The day started out much like any other day. The sun rose in the east and all of that. And I woke up on my cot in the tipi and made a mad dash to the showerhouse to get ready before my kids woke up. I was fairly successful and made it back to the tipi, so fresh and so clean, just as the large bell was being rung to wake up the rest of camp.
Things progressed as usual that morning. We had morning worship, sang some songs about how Jesus loves us and how we love him back and how we will follow him. Then we moved over to the circle of logs where we eat. Breakfast was probably the same as normal, a bit charred and smoky after being cooked over an open fire. Unless I was in charge of cooking, then it was usually late.
I was looking forward to the day that my campers and I had planned after breakfast. It was going to be a morning of leisure spent fishing at the lake. I would grab the tackle box and the kids would grab fishing poles. We'd make the short hike (past the "burial spot" of "Ginger the dead horse") and end up at the small lake. The kids would fish, and probably catch nothing, and I'd lay on the dock and tell jokes and stories or poke fun at the kids for not catching anything. It was bound to be a great morning.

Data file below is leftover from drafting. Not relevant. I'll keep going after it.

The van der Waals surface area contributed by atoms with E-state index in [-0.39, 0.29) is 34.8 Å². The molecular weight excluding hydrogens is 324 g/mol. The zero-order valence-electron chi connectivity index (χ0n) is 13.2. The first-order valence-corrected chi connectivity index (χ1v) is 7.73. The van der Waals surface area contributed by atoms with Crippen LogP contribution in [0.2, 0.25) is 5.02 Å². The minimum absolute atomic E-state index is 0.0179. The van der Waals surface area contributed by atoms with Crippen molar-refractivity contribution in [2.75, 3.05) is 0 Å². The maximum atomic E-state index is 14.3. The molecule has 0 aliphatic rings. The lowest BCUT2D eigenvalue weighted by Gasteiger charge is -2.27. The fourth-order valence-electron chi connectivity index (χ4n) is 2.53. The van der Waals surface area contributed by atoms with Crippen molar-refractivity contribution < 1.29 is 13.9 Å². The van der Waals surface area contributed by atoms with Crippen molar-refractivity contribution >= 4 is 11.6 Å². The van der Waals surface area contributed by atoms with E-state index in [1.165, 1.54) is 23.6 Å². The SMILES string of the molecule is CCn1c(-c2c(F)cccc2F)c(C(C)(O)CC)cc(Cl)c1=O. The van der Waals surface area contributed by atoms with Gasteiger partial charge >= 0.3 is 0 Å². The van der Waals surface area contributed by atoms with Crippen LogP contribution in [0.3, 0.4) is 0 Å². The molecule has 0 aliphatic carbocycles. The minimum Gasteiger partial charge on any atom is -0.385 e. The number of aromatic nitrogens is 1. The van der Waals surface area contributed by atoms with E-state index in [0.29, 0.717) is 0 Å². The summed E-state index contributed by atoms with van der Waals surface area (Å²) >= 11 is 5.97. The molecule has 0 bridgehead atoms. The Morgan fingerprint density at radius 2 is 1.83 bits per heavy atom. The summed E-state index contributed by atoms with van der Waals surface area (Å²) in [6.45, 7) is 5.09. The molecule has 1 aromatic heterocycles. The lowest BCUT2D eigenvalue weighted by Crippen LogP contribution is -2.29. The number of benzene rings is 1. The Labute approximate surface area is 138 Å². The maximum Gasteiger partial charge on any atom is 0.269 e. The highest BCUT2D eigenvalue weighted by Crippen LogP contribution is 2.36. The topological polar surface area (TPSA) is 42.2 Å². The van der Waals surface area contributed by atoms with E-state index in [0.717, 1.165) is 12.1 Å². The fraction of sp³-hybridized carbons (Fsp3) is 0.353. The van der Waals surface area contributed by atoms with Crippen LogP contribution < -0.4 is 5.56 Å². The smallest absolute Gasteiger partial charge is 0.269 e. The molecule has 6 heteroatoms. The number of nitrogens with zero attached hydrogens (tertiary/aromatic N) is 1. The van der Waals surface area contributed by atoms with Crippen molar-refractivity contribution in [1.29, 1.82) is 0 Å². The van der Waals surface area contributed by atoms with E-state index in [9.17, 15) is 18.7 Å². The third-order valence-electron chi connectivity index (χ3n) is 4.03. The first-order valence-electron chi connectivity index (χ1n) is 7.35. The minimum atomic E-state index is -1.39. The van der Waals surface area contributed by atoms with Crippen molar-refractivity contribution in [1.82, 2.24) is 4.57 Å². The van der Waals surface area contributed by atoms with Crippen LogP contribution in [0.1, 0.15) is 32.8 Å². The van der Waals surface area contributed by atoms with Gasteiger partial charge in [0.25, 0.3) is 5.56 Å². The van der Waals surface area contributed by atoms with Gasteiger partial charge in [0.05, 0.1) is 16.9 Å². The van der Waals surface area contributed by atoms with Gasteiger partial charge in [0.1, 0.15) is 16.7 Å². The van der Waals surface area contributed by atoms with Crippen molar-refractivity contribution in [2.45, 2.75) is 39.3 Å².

And things began to go exactly the way I envisioned them. After breakfast I rounded up my small group of campers and we hiked over to the lake (and we did go past the "burial spot" of "Ginger the dead horse"). We made it to the dock and my campers were pretty self-sufficient with putting the bait on the hooks and flinging them into the water. I sat down on the dock and watched them fish for a little bit.
Then I heard some chattering and giggling coming from the trees. I turned my gaze from my campers and looked at the trail as it emerged from the trees, waiting to see the source of the commotion.
Max, a good friend and fellow counselor, came bounding down the trail leading his group of excited and loud first-third grade campers. His co-counselor Anne was the caboose on this train of noise. They came over to the dock, but stopped by the paddle boats and canoes. Max and Anne began the process of trying to explain lake safety rules to their group of kids. One of the most important rules was to stay clear of the far side of the lake. It was shallow and there were lots of places (like fallen trees) where it would be easy for them to get stuck.